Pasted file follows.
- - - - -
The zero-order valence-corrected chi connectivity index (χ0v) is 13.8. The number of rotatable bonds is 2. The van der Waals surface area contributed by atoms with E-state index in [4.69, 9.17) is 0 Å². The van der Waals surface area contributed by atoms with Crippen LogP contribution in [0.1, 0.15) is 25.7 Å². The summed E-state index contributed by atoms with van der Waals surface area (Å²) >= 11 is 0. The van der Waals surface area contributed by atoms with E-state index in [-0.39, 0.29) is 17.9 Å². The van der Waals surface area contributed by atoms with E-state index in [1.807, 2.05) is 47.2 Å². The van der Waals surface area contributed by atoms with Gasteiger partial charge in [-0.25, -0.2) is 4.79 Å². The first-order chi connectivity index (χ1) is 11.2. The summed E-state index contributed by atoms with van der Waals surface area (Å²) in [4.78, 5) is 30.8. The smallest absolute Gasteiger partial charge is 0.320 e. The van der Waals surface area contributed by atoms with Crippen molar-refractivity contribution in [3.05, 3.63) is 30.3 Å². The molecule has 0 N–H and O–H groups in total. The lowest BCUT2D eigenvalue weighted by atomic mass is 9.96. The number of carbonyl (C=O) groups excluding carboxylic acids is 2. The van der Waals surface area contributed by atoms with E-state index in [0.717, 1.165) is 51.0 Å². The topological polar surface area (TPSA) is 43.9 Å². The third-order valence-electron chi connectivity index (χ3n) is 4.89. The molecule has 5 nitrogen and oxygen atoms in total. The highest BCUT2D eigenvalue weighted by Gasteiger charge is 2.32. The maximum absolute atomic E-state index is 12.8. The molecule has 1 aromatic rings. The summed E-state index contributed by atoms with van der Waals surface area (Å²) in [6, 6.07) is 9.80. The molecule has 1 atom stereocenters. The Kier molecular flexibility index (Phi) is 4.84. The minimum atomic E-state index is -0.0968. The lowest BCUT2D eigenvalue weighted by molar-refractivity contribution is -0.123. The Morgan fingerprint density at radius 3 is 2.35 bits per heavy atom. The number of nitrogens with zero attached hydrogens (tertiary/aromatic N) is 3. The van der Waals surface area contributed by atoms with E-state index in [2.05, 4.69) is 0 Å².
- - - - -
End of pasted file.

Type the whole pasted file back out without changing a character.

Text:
The zero-order valence-corrected chi connectivity index (χ0v) is 13.8. The number of rotatable bonds is 2. The van der Waals surface area contributed by atoms with E-state index in [4.69, 9.17) is 0 Å². The van der Waals surface area contributed by atoms with Crippen LogP contribution in [0.1, 0.15) is 25.7 Å². The summed E-state index contributed by atoms with van der Waals surface area (Å²) >= 11 is 0. The van der Waals surface area contributed by atoms with E-state index in [-0.39, 0.29) is 17.9 Å². The van der Waals surface area contributed by atoms with E-state index in [1.807, 2.05) is 47.2 Å². The van der Waals surface area contributed by atoms with Gasteiger partial charge in [-0.25, -0.2) is 4.79 Å². The first-order chi connectivity index (χ1) is 11.2. The summed E-state index contributed by atoms with van der Waals surface area (Å²) in [4.78, 5) is 30.8. The smallest absolute Gasteiger partial charge is 0.320 e. The van der Waals surface area contributed by atoms with Crippen molar-refractivity contribution in [3.05, 3.63) is 30.3 Å². The molecule has 0 N–H and O–H groups in total. The lowest BCUT2D eigenvalue weighted by atomic mass is 9.96. The number of carbonyl (C=O) groups excluding carboxylic acids is 2. The van der Waals surface area contributed by atoms with E-state index in [0.717, 1.165) is 51.0 Å². The topological polar surface area (TPSA) is 43.9 Å². The third-order valence-electron chi connectivity index (χ3n) is 4.89. The molecule has 5 nitrogen and oxygen atoms in total. The highest BCUT2D eigenvalue weighted by Gasteiger charge is 2.32. The maximum absolute atomic E-state index is 12.8. The molecule has 1 aromatic rings. The summed E-state index contributed by atoms with van der Waals surface area (Å²) in [6, 6.07) is 9.80. The molecule has 1 atom stereocenters. The Kier molecular flexibility index (Phi) is 4.84. The minimum atomic E-state index is -0.0968. The lowest BCUT2D eigenvalue weighted by molar-refractivity contribution is -0.123. The Morgan fingerprint density at radius 3 is 2.35 bits per heavy atom. The number of nitrogens with zero attached hydrogens (tertiary/aromatic N) is 3. The van der Waals surface area contributed by atoms with E-state index in [2.05, 4.69) is 0 Å².